An interesting story about what can happen to people who are institutionalized and not dealing with reality when they get out into the real world.
I'm not really sure they found out who did what other than Hannah was the ring leader. In the end we just know that Hannah was involved and she implicates her sister so that they will supposedly will be together.
I'm amazed the little scenes the DA lets the detectives put on. The father of the murdered son and daughter take part in their little drama. It's amazing how they could tie the girls activities to the soap opera they watched on TV.
Overall I thought it was a decent episode but nothing really special about it. It was obvious pretty early that the nannies were responsible. I couldn't believe the poor behavior of the two women who ran the households. They were totally out of touch with reality. I guess money does that at times. As the husband said, "I divorced my wife, not my children." Thanks for reading...
When a young adult son and daughter (along with a friend) are found murdered, suspicion first falls on the second wife of the victims' successful father. But the culprits are two young nannies chock full of psychoses and unmet needs. Ripe pickings for BG.
Very enterprising episode in which Goren early on surmises the killer had been institutionalized based on, I kid you not, a string of lined up semi-regurgitated peas (stabbings can yield messy results)found at the crime scene. Another neatly strung length of corn kernals at a lunch identifies the killer...altho Carver cracks the evidence is purely anecdotal, and 'a few lima beans short of succotash'.
But Bobby's equation of obsessive orderliness with prior institutionalization is borne out in the story of the two sister nannies, both abandoned, but one adopted and one twisted by her years of neglect.
Living a fantasy of familial bliss as played out in their favorite soap opera, the girls had even copied their MO's from the show.
Breaking the girls entailed forcing the more psychotic to once again see the less abandoned one as more privileged. The detectives cleverly reach their goal by having the girls arraigned in nightcourt where the worst pro bono attorney known to man will represent the psycho, and the adopted girl is given proper representation paid for by her employer, the father of two of the victims, and the chief source of both girls' fantasy - the loving dad who would never leave them.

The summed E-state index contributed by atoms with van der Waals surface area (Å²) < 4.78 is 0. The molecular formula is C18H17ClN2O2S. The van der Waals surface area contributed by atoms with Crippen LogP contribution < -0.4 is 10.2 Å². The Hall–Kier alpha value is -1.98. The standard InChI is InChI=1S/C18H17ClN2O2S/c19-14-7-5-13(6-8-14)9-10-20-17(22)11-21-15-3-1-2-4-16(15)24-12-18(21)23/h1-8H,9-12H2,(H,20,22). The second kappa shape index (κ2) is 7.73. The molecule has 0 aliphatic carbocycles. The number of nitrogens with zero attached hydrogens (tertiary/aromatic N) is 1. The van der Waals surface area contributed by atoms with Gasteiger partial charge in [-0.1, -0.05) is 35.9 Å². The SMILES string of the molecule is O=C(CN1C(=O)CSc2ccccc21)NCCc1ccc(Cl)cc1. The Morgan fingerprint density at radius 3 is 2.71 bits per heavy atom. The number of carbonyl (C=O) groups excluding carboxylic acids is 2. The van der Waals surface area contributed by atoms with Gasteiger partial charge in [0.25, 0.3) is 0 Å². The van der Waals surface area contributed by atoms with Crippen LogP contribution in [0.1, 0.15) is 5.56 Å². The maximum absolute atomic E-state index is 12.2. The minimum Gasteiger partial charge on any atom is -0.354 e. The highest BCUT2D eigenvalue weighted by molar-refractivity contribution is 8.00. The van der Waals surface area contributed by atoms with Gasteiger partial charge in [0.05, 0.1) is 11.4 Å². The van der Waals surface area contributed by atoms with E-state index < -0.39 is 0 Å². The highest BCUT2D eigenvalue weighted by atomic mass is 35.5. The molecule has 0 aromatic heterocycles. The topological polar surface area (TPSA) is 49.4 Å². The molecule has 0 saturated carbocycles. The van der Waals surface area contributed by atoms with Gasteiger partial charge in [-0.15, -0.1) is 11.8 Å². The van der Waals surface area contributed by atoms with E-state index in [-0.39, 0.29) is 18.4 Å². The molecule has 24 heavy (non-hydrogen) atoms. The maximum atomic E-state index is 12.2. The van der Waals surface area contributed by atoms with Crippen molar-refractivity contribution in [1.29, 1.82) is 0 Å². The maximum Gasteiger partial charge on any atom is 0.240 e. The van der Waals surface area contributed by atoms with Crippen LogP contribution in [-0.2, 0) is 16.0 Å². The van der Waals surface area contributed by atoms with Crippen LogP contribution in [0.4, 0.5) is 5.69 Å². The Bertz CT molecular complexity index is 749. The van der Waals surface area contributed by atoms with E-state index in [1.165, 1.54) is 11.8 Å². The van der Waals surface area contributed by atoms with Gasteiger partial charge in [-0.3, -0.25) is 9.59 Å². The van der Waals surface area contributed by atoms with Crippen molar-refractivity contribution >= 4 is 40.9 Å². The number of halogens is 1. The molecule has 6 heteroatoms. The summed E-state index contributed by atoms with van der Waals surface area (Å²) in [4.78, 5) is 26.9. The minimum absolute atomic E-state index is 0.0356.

Naturally, the greater of the two evils cracks.
Really well done, engrossing, tho both actresses playing the nannies hardly looked 17 years old..
One V'DO/Goren mannerism I have noticed. When interviewing sympathetic/shy/particularly hesitant petite female witnesses, he offsets the height advantage that can be intimidating in any face to face interaction by bending in slightly from the upper body, and slightly moving one shoulder and then another towards the interviewee. A variation of the Goren lean, really. This creates both an invitation to confidence, and lessens the effect of the physical difference. As a woman who is 5'2", I wish ALL tall guys would talk to me from this stance.
Just another element of human understanding that makes VD'O's characters exceptional. :)
And in this one, in the interview of the stepmom, he briefly plays with a lock of his own hair. Are you kidding me? Whew.
Oh yeah, and in the scene in which he and Eames trick the social worker into revealing info, he's just TOO lucious in a black tee and beige shirt jacket - just wish I could get close enough to determine if it was suede or cordoroy. Not to mention the following scene at the kitchen table in just the tee with some bicep action showing.